Breast cancer is the most common type of cancer in women and the second most common cause of death after lung cancer. Find out more details about the methods of diagnosis and treatment in Turkey.
Breast cancer occurs when cells in your breast grow and divide in an uncontrollable way, creating a mass of tissue called a tumor. Your risk of developing it increases as you age and as you gain weight.
Signs of a breast lump can include feeling a lump in the breast, changing its size, and seeing changes in the skin of the breasts.
Early detection is done by performing a mammogram.
What is breast cancer?
Cells in the body normally divide and multiply only when new cells are needed.
Sometimes, cells divide and grow out of control, resulting in the formation of a mass of tissue called a tumor.
If the cells that grow out of control are normal cells, the tumor is called benign (non-cancerous).
But if the cells that grow out of control are abnormal and do not function like normal body cells, the tumor is called malignant (cancerous).
Similar to other types of cancer, breast cancer can invade and grow into surrounding tissue.
It can also metastasize to other parts of the body and form new tumors, a process called cancer cell migration.
Who gets breast cancer?
Breast cancer is the most common type of cancer among women in the world.
Age is the most common risk factor for developing breast cancer, with 66% of breast cancer patients being diagnosed after the age of 55.
In the United States, breast cancer is the second leading cause of death for women after Lung Cancer, It is the leading cause of cancer death among women between the ages of 35 and 54.
Only 5 to 10% of breast cancers occur in women who have a clear genetic predisposition to the disease.
The majority of breast cancer cases are random, sporadic, which means Absence of a critical genetic mutation.
Does breast cancer affect women of all races equally?
All women, especially as they age, are at risk of developing breast cancer.
The overall risk of breast cancer is not spread equally between ethnic groups, and the risks vary between ethnic groups for different types of breast cancer.
Breast cancer mortality rates in the United States have fallen by 40% since 1989, but disparities persist and widen between non-Hispanic black women and non-Hispanic white women.
Does the appearance of benign breast tumors mean that the risk of developing breast cancer is higher?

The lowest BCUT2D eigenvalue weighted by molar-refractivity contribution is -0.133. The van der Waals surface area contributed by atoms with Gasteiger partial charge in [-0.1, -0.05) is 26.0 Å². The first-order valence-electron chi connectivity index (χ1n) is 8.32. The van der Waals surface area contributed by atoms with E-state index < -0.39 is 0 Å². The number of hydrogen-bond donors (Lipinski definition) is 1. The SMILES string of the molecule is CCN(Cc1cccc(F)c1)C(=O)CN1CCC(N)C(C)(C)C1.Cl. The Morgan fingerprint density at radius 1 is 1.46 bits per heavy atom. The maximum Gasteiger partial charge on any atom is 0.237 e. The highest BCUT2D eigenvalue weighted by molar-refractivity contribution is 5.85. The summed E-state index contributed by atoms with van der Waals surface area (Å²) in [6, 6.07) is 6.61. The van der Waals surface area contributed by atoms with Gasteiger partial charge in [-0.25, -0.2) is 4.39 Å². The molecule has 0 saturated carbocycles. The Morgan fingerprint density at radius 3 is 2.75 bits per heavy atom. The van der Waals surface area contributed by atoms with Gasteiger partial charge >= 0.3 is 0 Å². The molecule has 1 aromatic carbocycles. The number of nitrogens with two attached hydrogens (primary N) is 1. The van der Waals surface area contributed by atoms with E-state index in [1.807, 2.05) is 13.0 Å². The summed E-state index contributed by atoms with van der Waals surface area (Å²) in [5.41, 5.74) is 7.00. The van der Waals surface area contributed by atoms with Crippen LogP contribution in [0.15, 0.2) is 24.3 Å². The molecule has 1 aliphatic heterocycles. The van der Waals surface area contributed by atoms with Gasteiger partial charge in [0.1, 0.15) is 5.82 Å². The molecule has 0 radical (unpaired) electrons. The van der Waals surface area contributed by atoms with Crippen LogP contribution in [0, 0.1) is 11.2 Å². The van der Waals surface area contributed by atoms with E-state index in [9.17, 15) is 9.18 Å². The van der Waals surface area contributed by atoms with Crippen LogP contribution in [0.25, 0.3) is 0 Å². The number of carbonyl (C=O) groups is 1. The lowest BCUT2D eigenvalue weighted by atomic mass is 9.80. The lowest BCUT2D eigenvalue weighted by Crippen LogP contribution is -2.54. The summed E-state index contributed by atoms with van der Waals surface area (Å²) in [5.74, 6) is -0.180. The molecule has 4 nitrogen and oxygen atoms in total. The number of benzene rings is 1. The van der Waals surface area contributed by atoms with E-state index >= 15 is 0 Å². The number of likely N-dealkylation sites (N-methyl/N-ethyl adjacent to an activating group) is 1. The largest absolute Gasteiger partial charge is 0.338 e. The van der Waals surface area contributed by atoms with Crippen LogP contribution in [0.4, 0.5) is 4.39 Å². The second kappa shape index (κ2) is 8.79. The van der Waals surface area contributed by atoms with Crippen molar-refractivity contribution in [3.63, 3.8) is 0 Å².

Benign breast tumors rarely increase the risk of breast cancer (malignancy).
Some women have lumps that are the result of their biopsy (excessive cell growth). This condition slightly increases the risk of developing cancer.
When the biopsy shows enlargement and abnormal cells, a condition called atypical hyperplasia, the risk of breast cancer increases somewhat.
What are the types of breast cancer?
The most common types of breast cancer are:
Invasive ductal carcinoma:
This cancer begins in the milk ducts of the breast and then penetrates the wall of the duct and invades the tissues surrounding the breast.
This is the most common form of breast cancer, accounting for 80% of cases.
ductal carcinoma in situ:
In early stage ductal carcinoma, the term “in situ” refers to the fact that the cancer has not spread beyond its point of origin.
In this case, the disease is confined to the milk ducts and has not invaded nearby breast tissue.
If left untreated, ductal carcinoma in situ can become invasive.
The importance of early detection is that it is almost always curable.
Invasive lobular carcinoma:
This cancer begins in the breast lobules where breast milk is produced, but spreads to the tissues surrounding the breast.
Representing 10 to 15% of breast cancers, this cancer can be more difficult to diagnose with a mammogram.
lobular carcinoma in situ:
It is a sign of cancer found only in the lobules of the breast.
It's not true cancer, but it's a sign of an increased risk of developing breast cancer later, possibly in both or one breast.
Thus, it is important for women with lobular carcinoma to have clinical breast exams and mammograms.
What is invasive breast cancer?
Invasive breast cancer occurs when cells spread outside the ducts or lobules. These cells first invade surrounding breast tissue and can travel to the lymph nodes.
Can cancer form in other parts of the breast?
Cancers can also form in other parts of the breast, but these types of cancer are usually less common and can include:
This type of cancer begins in the cells that make up the lining of blood vessels or lymphatic vessels.
These cancers can start in the breast tissue or the skin of the breast and this is rare.
And inflammatory breast cancer:
This type of cancer is also rare and different from other types of breast cancer and is caused by cancer cells that block the lymphatic vessels of the skin, causing swelling and redness in the breast.
Paget's disease of the breast:
Also known as Paget's disease of the nipple, this cancer affects the skin of the nipple and areola (the skin around the nipple).
These are rare and most are lumps that are not cancerous (benign tumors) and some are cancerous. These tumors begin in the connective tissue of the breast, which is called the stroma.